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Annual price increases for US consumer goods remain at their highest level in nearly 40 years, according to the latest inflation data released Wednesday by the Bureau of Labor Statistics (BLS). Prices for items in the Consumer Price Index rose 8.5 percent in the 12 months ending in July, down slightly from the 9.1 percent rate reported in June, but still the second-largest yearly increase since December 1981.
Food prices in particular have surged in recent months. The BLS’ overall food index rose 10.9 percent year-over-year in July, while the cost of food at home increased 13.1 percent, the biggest increases since May 1979.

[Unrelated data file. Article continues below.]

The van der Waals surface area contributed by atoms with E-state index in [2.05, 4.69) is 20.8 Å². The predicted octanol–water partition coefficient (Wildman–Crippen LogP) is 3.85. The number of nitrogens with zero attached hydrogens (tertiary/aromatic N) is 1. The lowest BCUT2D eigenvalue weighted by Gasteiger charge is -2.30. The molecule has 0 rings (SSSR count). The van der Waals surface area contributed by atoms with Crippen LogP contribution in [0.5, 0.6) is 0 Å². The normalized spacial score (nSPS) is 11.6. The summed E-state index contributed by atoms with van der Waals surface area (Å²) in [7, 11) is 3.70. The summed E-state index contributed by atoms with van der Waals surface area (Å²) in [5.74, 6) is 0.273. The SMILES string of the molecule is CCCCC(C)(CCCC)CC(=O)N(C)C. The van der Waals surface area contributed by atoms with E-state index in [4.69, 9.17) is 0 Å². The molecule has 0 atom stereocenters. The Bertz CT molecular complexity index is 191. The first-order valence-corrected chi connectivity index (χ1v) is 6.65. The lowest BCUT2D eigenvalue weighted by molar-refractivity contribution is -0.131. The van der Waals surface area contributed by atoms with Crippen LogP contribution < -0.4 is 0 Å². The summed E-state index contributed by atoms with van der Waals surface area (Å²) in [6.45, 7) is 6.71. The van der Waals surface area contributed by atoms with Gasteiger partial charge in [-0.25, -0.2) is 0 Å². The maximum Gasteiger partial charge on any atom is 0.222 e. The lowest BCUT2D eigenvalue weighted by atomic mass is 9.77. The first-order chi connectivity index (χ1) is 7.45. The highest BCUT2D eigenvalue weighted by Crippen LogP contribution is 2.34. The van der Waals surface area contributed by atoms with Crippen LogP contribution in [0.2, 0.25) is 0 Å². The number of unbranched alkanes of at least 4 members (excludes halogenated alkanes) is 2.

Amid a heat wave which has blanketed much of the US this summer and broken records in a number of regions, electricity costs rose 15.2 percent compared to last year, increasing by 1.9 percent over the last month alone.
The cost of shelter also pushed higher, with rent rising 6.3 percent nationally since 2021, with increases far greater in many major metropolitan areas, forcing large numbers of young people to live with their parents, and threatening others with eviction and homelessness. In California, 1.5 million households are behind on their rent, according to Census Bureau data released in late July.
Although the cost of gasoline, which is more volatile, fell somewhat from June, down 7.7 percent, it remained 44 percent higher than a year ago. The national average price for a gallon of gas is hovering near $4, compared to $3.18 in 2021.